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Thread: Joe Posnanski with more data showing that closers simply don't matter

  1. #196
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    Re: Joe Posnanski with more data showing that closers simply don't matter

    Somebody here had the Tommy Lasorda tag about "the best teams loose a third of their games, the worst win a third so it's the middle third you have to worry about".

    Games decided in the late innings are marginal. But the baseball gods are commies, they want to push everyone to .500. ergo, the marginal becomes crucial.
    The widow is gathering nettles for her children's dinner; a perfumed seigneur, delicately lounging in the Oeil de Boeuf, hath an alchemy whereby he will extract the third nettle and call it rent. ~ Carlyle

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  3. #197
    Stat Wanker Hodiernus RedsManRick's Avatar
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    Re: Joe Posnanski with more data showing that closers simply don't matter

    Quote Originally Posted by Rojo View Post
    Somebody here had the Tommy Lasorda tag about "the best teams loose a third of their games, the worst win a third so it's the middle third you have to worry about".

    Games decided in the late innings are marginal. But the baseball gods are commies, they want to push everyone to .500. ergo, the marginal becomes crucial.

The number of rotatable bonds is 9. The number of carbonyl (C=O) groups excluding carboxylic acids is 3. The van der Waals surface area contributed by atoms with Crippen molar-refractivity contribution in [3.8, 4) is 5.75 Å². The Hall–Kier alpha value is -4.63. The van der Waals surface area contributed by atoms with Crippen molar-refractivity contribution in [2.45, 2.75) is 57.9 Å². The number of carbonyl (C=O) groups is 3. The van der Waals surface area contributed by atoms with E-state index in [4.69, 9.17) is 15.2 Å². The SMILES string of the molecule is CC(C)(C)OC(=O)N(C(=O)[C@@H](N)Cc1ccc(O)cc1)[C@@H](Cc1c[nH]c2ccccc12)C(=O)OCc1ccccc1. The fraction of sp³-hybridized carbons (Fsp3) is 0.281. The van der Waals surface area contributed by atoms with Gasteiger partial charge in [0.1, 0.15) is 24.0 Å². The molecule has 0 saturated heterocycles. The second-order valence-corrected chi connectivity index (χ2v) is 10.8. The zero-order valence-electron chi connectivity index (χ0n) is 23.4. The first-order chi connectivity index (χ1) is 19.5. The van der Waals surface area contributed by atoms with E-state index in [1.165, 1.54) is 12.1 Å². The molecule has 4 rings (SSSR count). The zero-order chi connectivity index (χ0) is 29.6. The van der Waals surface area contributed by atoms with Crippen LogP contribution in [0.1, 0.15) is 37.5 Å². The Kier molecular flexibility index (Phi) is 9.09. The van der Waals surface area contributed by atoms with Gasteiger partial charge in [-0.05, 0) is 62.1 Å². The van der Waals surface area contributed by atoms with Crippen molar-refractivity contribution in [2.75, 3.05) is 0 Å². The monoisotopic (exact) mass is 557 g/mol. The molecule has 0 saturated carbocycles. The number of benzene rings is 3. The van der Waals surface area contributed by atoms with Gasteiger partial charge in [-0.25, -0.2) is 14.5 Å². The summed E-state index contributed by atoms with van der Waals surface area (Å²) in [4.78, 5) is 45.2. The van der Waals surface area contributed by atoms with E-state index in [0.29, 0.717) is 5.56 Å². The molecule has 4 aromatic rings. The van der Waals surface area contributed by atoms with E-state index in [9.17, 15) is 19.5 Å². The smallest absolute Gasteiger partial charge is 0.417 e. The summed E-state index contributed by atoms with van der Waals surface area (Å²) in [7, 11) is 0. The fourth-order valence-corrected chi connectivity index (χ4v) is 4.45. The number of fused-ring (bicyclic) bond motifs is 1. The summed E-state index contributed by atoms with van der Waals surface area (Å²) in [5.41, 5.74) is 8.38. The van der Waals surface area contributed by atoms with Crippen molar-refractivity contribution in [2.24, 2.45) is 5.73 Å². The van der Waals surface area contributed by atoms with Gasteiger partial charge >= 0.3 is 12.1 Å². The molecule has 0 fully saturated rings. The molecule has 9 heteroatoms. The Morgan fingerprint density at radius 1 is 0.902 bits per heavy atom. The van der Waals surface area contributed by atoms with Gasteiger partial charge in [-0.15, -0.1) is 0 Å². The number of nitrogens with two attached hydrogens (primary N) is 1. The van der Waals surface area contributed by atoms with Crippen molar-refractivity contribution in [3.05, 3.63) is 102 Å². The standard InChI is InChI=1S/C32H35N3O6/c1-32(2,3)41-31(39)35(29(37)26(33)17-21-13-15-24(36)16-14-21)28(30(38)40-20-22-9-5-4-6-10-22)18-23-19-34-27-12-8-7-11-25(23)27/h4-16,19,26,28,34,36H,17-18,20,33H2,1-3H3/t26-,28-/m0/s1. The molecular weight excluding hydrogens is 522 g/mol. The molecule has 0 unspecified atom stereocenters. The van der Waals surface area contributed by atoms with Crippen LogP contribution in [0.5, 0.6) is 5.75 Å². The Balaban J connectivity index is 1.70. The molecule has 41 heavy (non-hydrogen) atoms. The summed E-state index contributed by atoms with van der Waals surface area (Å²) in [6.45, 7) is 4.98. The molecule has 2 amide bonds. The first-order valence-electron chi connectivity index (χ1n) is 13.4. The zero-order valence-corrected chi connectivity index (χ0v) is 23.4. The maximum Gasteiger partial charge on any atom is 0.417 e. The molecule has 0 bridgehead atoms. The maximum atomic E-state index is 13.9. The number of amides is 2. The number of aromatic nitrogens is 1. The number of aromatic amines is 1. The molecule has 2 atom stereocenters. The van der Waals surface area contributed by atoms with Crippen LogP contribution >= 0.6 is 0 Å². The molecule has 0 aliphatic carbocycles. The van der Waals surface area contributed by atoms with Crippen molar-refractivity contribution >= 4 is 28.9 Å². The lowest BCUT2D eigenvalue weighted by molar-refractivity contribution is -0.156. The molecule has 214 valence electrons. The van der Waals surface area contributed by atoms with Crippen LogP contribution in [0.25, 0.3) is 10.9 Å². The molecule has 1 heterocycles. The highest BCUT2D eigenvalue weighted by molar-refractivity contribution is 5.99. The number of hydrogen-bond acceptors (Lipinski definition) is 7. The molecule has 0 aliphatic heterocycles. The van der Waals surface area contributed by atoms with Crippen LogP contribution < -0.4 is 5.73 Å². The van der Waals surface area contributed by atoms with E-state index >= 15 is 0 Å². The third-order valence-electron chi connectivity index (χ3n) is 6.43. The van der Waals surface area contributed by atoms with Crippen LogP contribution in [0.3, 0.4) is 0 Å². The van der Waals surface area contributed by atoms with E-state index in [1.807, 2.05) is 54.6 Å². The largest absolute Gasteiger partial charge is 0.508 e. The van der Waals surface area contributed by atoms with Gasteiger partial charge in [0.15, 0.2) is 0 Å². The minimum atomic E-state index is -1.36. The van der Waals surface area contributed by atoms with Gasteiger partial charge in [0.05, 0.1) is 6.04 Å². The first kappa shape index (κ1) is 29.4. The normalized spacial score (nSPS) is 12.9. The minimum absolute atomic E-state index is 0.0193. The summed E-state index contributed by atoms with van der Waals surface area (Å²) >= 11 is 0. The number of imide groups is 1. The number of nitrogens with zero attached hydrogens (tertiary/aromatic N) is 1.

And yet, every year, the "ability" of a team to win 1 run games proves to be more or less random.

    Lasorda's characterization is fun, but really misrepresents what's actually happening. The trick is realizing that games aren't first put in to a bucket called "1 run games" and then decided based on a team's ability in those games. Games are decided by the accumulation of runs over the course of a game. A run in the 3rd counts just as much toward the final outcome as a run in the 9th. What matters is how many more of them you can accumulate than your opponent.

    And on the season level, teams improve by shifting their whole distribution of runs scored up relative to their distribution of runs allowed, essentially taking games from the definite loss bucket and pushing those in to the "margin" while taken games formally in the "margin" bucket and pushing those up in the definite win bucket.

    Thinking of game outcome possibilities from a certain late inning point on can make us forget that the bigger chunk of wins and losses occurs before the 8th and 9th innings. Go up 4 by the time the 9th rolls around and you've robbed your closer of a chance to have a game that needs saving. And that's a good thing. So is taking a game that would have been tied and turning in to a save chance. But what happens when you get to those save chances? Well, it's a relatively small number of innings among teams that are relatively closely matched. Randomness is going to dominate.